Bread in Chile, Vegan or Covered in Lard?
The elusive Chilean lard bread myth, in the words of our good friends over at mythbusters, is it confirmed, plausible, or busted?
Busted. More or less. Though read below to get the full scoop.
Chileans are oddly, overtly and confidently proud of their bread. They think it is the most delicious bread in all of South America, and way tastier than ours in the US. I slightly understand this notion, they do buy their bread fresh at least once a day, sometimes twice a day. Not only that, but they eat a lot of bread. Breakfast is bread. Sometimes lunch, particularly if it is soup, will be accompanied by bread. And dinner, or “once” (pronounced like the spanish 11, not like once upon a time) as the chilenos call it, is what else but bread.
Chileans have quite a few types of bread at their disposal. We have got:
1. Halluya-the most common round type.
2. Pan Amasado
3. Pan de Molde
4. Marraqueta aka Pan Batido o Pan Frances
5. Pan Integral (Whole wheat bread)
Now this list is not excuslive, but these are the breads I saw the most in my six months there.
The real question now, is confirmed, busted or plausible. The answer depends on the bread.
1. Pan Halluya-Not Vegan, but definitely vegetarian friendly.
I have not seen a single pan halluya without milk in it. Leche descremada always reads out on the ingredient label.
This bread is definitely the trickiest. Pan Amasado essentially means homemade bread, thus, the recipe ultimately depends on the family. I know my host family and my school, when asked, did not put anything in their pan amasado outside of flour, yeast, and water, but it depends.
Unfortunately, the only way to know on this one is to ask. Typically they used to use lard and margarine, but I think that is beginning to change as Chile becomes more health conscious. Ask if the bread contains, mantequilla, leche, huevos, o manteca o grasa de cerdo.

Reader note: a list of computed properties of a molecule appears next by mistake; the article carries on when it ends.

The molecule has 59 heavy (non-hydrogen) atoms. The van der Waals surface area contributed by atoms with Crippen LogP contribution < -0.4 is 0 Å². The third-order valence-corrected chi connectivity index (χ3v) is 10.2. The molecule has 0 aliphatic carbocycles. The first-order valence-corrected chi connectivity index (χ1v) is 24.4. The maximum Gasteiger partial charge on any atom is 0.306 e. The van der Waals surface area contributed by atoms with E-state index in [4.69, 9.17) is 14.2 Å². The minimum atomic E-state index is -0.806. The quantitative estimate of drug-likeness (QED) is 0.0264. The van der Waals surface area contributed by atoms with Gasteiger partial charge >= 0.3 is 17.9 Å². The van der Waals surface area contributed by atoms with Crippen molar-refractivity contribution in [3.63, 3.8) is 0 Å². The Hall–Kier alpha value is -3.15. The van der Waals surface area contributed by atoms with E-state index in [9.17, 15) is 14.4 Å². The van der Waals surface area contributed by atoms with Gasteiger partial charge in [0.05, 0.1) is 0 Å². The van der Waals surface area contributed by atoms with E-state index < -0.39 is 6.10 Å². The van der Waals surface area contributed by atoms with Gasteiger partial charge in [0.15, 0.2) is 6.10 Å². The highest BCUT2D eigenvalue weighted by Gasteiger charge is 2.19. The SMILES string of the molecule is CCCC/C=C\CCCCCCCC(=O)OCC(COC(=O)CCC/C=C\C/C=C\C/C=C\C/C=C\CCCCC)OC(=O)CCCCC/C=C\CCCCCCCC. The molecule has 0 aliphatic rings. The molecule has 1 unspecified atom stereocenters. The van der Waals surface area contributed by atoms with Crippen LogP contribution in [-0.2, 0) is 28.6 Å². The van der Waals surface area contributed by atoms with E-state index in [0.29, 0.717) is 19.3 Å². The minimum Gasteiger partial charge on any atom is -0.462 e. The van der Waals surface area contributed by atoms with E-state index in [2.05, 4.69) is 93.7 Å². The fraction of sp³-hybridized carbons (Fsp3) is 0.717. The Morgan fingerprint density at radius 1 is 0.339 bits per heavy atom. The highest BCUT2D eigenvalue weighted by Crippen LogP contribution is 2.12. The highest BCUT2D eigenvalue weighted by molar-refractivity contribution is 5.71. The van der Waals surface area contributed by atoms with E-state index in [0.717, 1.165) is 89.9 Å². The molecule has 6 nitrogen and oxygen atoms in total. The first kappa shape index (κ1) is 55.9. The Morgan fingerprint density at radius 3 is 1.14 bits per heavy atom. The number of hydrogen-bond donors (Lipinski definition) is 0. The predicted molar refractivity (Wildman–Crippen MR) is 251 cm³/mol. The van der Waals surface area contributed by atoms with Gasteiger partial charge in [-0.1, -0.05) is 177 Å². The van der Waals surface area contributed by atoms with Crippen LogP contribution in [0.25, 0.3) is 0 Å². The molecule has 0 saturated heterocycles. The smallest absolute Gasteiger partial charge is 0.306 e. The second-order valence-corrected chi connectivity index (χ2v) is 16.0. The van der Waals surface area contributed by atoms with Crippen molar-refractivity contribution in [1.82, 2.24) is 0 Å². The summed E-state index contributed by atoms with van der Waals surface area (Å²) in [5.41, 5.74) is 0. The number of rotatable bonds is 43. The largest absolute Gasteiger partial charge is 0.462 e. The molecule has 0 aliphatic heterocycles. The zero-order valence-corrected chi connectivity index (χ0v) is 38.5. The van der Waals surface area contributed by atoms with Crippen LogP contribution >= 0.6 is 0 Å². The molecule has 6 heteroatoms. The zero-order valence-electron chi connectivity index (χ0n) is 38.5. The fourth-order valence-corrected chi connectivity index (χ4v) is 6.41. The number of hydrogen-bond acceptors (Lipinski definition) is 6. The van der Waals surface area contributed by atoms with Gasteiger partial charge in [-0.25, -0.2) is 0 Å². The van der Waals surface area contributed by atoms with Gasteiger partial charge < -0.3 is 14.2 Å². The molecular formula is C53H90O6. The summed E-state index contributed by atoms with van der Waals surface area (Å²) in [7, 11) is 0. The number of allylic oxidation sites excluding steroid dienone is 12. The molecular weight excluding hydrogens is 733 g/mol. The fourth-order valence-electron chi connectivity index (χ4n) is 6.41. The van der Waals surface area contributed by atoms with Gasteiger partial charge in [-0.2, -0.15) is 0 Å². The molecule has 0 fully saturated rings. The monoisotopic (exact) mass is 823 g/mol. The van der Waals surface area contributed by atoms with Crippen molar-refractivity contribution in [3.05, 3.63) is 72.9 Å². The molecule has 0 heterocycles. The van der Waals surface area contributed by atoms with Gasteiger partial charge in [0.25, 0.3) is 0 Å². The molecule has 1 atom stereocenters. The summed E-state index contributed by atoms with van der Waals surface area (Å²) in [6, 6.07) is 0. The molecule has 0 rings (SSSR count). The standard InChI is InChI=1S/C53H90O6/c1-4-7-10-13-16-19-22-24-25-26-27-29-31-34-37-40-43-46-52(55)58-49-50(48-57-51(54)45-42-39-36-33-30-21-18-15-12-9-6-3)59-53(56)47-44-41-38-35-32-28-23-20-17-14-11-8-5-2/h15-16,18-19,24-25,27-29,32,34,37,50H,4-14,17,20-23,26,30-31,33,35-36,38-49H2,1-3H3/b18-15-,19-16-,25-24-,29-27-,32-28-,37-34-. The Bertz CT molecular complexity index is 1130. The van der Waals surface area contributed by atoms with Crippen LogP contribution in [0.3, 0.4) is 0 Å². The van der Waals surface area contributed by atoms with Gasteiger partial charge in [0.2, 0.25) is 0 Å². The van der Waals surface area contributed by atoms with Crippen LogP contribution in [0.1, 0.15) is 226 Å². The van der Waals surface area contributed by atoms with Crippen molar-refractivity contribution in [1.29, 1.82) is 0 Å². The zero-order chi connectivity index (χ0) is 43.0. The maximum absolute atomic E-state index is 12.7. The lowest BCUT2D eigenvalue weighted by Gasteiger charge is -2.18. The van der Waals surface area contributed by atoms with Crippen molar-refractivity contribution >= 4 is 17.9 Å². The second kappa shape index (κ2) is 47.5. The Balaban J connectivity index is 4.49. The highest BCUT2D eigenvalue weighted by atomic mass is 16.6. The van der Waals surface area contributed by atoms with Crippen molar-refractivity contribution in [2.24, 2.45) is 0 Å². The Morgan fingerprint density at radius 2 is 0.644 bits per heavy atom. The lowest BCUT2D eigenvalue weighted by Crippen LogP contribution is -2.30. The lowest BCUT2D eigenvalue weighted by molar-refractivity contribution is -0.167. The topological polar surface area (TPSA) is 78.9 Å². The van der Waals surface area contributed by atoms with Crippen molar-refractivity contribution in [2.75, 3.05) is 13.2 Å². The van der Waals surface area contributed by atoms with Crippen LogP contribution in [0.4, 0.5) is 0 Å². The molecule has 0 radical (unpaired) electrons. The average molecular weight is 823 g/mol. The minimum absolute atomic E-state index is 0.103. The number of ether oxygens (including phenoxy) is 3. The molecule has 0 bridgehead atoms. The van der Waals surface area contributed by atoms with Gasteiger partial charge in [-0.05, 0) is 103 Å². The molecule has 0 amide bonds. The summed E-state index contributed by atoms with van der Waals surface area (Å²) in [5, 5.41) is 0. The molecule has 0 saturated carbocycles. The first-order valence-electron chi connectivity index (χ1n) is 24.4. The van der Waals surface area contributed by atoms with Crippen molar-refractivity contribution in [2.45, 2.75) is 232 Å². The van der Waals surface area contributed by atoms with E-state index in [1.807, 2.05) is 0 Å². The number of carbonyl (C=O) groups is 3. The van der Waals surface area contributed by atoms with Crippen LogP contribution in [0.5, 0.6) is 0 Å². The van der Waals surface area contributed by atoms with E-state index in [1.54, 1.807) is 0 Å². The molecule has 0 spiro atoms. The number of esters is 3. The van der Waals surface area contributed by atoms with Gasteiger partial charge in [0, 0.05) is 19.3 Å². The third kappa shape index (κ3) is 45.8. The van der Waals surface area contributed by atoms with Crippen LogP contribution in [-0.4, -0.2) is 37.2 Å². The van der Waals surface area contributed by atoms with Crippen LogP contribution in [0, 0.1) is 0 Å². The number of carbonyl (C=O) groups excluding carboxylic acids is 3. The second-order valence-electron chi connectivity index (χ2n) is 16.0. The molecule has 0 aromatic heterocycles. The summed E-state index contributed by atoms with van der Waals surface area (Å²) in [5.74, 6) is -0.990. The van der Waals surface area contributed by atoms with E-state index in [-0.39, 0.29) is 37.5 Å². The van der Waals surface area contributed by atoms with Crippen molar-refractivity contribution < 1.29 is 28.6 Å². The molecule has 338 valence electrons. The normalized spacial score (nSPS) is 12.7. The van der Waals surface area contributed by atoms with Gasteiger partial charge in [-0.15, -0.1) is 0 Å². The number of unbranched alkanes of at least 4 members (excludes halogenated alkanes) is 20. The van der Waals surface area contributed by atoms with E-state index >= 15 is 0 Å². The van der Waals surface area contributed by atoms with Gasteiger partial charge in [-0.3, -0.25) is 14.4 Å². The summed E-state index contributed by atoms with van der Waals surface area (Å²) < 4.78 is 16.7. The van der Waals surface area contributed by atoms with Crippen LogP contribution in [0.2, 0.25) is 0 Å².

Essentially the sliced, bagged bread we have at home. Chile has got all different kinds, ranging from the whitest of wonderbread, to whole grain mixes. Read the nicely printed labels and check for the no go words: leche, huevos, manteca o grasa de cerdo, leche, leche descremada, etc. A lot of these breads are vegan! Just be sure to read the label a bit!
This is about the closest you will get to a French bread. It is almost as cheap as halluya, and Ive never seen it not vegan. Simple ingredients, good price, and deliciously crunchy. This is a great fall back and reliable vegan bread choice!
As Chileans attempt to get healthier, they are increasingly turning to pan integral from their bread sections. It looks a lot like marraqueta, but is made with more whole grains. I have never seen it not vegan.
Ultimately, there are breads you can eat in Chile as a vegan or vegetarian, its not pure lard! My real advice is to read the labels and check em out. In the bread sections in the grocery store, they actually print out the ingredients when you get it weighed, so if youre particularly nervous, weigh your bread, then read the label. This trick can help you learn which breads in your local store are vegan or not.
Good luck and buen provecho!